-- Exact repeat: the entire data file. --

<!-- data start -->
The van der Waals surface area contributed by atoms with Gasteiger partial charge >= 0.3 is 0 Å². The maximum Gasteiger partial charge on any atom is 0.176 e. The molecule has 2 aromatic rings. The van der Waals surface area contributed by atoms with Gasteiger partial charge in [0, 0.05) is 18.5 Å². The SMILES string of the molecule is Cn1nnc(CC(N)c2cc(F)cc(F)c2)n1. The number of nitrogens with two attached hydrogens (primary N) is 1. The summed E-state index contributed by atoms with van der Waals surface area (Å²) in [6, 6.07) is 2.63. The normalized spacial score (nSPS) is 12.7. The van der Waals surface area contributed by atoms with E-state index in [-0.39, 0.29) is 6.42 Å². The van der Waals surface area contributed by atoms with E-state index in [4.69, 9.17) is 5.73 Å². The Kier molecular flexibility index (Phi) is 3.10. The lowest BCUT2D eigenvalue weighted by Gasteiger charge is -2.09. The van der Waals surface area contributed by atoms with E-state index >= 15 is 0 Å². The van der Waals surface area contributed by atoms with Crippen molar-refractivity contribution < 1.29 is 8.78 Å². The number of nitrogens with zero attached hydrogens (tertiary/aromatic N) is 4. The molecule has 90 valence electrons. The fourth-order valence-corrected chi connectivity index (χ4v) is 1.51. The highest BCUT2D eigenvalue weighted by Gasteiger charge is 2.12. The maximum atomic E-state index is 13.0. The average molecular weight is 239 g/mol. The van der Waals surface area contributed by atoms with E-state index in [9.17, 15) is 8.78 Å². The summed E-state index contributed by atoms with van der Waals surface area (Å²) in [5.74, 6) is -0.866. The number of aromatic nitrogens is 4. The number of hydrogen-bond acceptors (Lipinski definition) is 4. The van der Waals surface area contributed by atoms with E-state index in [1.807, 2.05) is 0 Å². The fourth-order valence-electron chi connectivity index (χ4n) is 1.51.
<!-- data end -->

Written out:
The van der Waals surface area contributed by atoms with Gasteiger partial charge >= 0.3 is 0 Å². The maximum Gasteiger partial charge on any atom is 0.176 e. The molecule has 2 aromatic rings. The van der Waals surface area contributed by atoms with Gasteiger partial charge in [0, 0.05) is 18.5 Å². The SMILES string of the molecule is Cn1nnc(CC(N)c2cc(F)cc(F)c2)n1. The number of nitrogens with two attached hydrogens (primary N) is 1. The summed E-state index contributed by atoms with van der Waals surface area (Å²) in [6, 6.07) is 2.63. The normalized spacial score (nSPS) is 12.7. The van der Waals surface area contributed by atoms with E-state index in [-0.39, 0.29) is 6.42 Å². The van der Waals surface area contributed by atoms with E-state index in [4.69, 9.17) is 5.73 Å². The Kier molecular flexibility index (Phi) is 3.10. The lowest BCUT2D eigenvalue weighted by Gasteiger charge is -2.09. The van der Waals surface area contributed by atoms with E-state index >= 15 is 0 Å². The van der Waals surface area contributed by atoms with Crippen molar-refractivity contribution < 1.29 is 8.78 Å². The number of nitrogens with zero attached hydrogens (tertiary/aromatic N) is 4. The molecule has 90 valence electrons. The fourth-order valence-corrected chi connectivity index (χ4v) is 1.51. The highest BCUT2D eigenvalue weighted by Gasteiger charge is 2.12. The maximum atomic E-state index is 13.0. The average molecular weight is 239 g/mol. The van der Waals surface area contributed by atoms with E-state index in [9.17, 15) is 8.78 Å². The summed E-state index contributed by atoms with van der Waals surface area (Å²) in [5.74, 6) is -0.866. The number of aromatic nitrogens is 4. The number of hydrogen-bond acceptors (Lipinski definition) is 4. The van der Waals surface area contributed by atoms with E-state index in [1.807, 2.05) is 0 Å². The fourth-order valence-electron chi connectivity index (χ4n) is 1.51.